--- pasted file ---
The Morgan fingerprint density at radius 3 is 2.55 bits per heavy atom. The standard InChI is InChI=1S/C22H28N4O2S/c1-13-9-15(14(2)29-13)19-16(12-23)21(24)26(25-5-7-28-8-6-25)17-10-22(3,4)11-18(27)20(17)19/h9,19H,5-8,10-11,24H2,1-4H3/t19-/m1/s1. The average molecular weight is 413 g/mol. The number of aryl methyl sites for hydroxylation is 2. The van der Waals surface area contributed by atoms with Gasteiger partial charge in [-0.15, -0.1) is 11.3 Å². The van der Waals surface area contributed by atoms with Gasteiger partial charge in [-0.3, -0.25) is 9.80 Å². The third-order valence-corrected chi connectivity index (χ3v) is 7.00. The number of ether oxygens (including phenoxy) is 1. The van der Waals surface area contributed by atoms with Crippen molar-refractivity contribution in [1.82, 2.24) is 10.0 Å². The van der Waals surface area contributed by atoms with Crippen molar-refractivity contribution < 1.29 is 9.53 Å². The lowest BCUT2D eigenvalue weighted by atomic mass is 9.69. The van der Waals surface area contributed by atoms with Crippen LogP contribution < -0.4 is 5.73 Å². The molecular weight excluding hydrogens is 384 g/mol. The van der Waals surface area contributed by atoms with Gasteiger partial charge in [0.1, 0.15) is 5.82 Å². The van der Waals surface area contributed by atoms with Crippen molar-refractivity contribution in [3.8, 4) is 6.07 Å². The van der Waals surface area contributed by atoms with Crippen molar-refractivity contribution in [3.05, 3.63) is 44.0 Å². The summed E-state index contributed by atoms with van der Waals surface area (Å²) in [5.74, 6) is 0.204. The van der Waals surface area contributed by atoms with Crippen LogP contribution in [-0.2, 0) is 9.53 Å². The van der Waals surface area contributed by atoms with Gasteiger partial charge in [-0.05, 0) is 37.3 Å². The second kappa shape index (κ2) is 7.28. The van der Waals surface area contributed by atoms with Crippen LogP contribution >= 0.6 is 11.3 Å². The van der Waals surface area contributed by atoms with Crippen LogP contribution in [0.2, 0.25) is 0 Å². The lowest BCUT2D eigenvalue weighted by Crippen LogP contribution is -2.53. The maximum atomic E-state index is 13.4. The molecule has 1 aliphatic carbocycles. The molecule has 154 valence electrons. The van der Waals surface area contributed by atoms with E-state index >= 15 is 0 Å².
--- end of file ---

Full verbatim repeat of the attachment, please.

The Morgan fingerprint density at radius 3 is 2.55 bits per heavy atom. The standard InChI is InChI=1S/C22H28N4O2S/c1-13-9-15(14(2)29-13)19-16(12-23)21(24)26(25-5-7-28-8-6-25)17-10-22(3,4)11-18(27)20(17)19/h9,19H,5-8,10-11,24H2,1-4H3/t19-/m1/s1. The average molecular weight is 413 g/mol. The number of aryl methyl sites for hydroxylation is 2. The van der Waals surface area contributed by atoms with Gasteiger partial charge in [-0.15, -0.1) is 11.3 Å². The van der Waals surface area contributed by atoms with Gasteiger partial charge in [-0.3, -0.25) is 9.80 Å². The third-order valence-corrected chi connectivity index (χ3v) is 7.00. The number of ether oxygens (including phenoxy) is 1. The van der Waals surface area contributed by atoms with Crippen molar-refractivity contribution in [1.82, 2.24) is 10.0 Å². The van der Waals surface area contributed by atoms with Crippen molar-refractivity contribution < 1.29 is 9.53 Å². The lowest BCUT2D eigenvalue weighted by atomic mass is 9.69. The van der Waals surface area contributed by atoms with Crippen LogP contribution < -0.4 is 5.73 Å². The molecular weight excluding hydrogens is 384 g/mol. The van der Waals surface area contributed by atoms with Gasteiger partial charge in [0.1, 0.15) is 5.82 Å². The van der Waals surface area contributed by atoms with Crippen molar-refractivity contribution in [3.8, 4) is 6.07 Å². The van der Waals surface area contributed by atoms with Crippen molar-refractivity contribution in [3.05, 3.63) is 44.0 Å². The summed E-state index contributed by atoms with van der Waals surface area (Å²) in [5.74, 6) is 0.204. The van der Waals surface area contributed by atoms with Crippen LogP contribution in [-0.2, 0) is 9.53 Å². The van der Waals surface area contributed by atoms with Gasteiger partial charge in [-0.05, 0) is 37.3 Å². The second kappa shape index (κ2) is 7.28. The van der Waals surface area contributed by atoms with Crippen LogP contribution >= 0.6 is 11.3 Å². The van der Waals surface area contributed by atoms with Crippen LogP contribution in [0.2, 0.25) is 0 Å². The lowest BCUT2D eigenvalue weighted by Crippen LogP contribution is -2.53. The maximum atomic E-state index is 13.4. The molecule has 1 aliphatic carbocycles. The molecule has 154 valence electrons. The van der Waals surface area contributed by atoms with E-state index >= 15 is 0 Å².